Qin militarism also turned outward, enlarging the bounds of Chinese territory as far as the Ordos Desert in the northwest. In the south, Shihuangdi’s armies ranged into modern-day Vietnam, laying a Chinese claim to the people and territory in this area for the first time in history. These expansions and the need for defense generated new infrastructure, such as fortified towns and thousands of miles of new roads to transport the Qin’s armies to the borders. Northern nomadic and tribal civilizations known to Chinese as the Hu (or Donghu) and Yuezhi were seen as formidable threats. To guard against these “barbarians,” hundreds of thousands of laborers, convicts, and farmers were sent to connect a series of defensive structures of rammed earth built earlier by states in northern China. Once completed, the Qin’s Great Wall illustrated how fortifying the north and guarding against the steppes became the focal point of statecraft in ancient China. Successive empires in China followed a similar wall-building pattern. The walls commonly referred to as the Great Wall of China today are in fact Ming dynasty walls built between the fourteenth and seventeenth centuries CE.

Shihuangdi was also ruthless in defending himself from criticism at home. Informed by his chancellor in 213 BCE that literate Chinese were using commentary on classical texts and literary works to critique his rule, the emperor ordered the destruction of thousands of texts, hoping to leave in print only technical treatises on topics such as agriculture or medicine. An oft-cited story of Shihuangdi’s brutality credits him with calling for the execution of hundreds of Confucian and Daoist intellectuals by burying them alive. Recent scholars have scrutinized these tales, questioning how much about his reign was distorted and exaggerated by the scholars of his successors, the Han dynasty, to strengthen their own legitimacy. In studying the ancient past, we must likewise always question the veracity of historical sources and not just reproduce a history “written by the winners.”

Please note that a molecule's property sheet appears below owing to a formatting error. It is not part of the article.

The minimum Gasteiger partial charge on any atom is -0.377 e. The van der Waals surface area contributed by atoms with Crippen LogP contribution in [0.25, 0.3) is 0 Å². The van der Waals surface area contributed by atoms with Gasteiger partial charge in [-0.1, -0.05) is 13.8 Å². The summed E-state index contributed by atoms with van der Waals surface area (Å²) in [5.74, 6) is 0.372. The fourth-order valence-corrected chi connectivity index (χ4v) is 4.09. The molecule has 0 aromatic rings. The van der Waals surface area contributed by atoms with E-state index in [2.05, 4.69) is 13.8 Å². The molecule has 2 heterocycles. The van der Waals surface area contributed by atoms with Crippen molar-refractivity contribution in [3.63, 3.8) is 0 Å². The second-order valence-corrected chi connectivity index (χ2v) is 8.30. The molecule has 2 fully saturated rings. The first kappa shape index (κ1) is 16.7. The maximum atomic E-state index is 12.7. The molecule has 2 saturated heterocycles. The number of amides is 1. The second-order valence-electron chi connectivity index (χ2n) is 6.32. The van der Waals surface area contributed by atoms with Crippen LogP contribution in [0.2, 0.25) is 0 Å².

Another monumental feat of Shihuangdi’s reign was the creation of the Terracotta Army, thousands of life-sized clay soldiers fully armed with bronze weaponry and horses. From the time he was a young boy, the emperor had survived a series of assassination attempts, leaving him paranoid and yearning for immortality. Trusted servants were sent in search of paradise and magical elixirs, while hundreds of thousands of others were charged with the years-long process of constructing an enormous secret tomb to protect him in the afterlife. Almost immediately upon ascending the throne in 221 BCE, Shihuangdi began planning for this imperial tomb to be filled with clay replicas of his imperial palace, army, and servants. The massive underground pits, which cover an area of approximately thirty-eight square miles, were discovered with their innumerable contents near Xi’an in the 1970s (Figure 5.8). Labor for projects such as the Great Wall and the Terracotta Army came from commoners as a form of tax or as a requirement under the Qin’s law codes. Penalties for violating the criminal code were severe—forced labor, banishment, slavery, or death.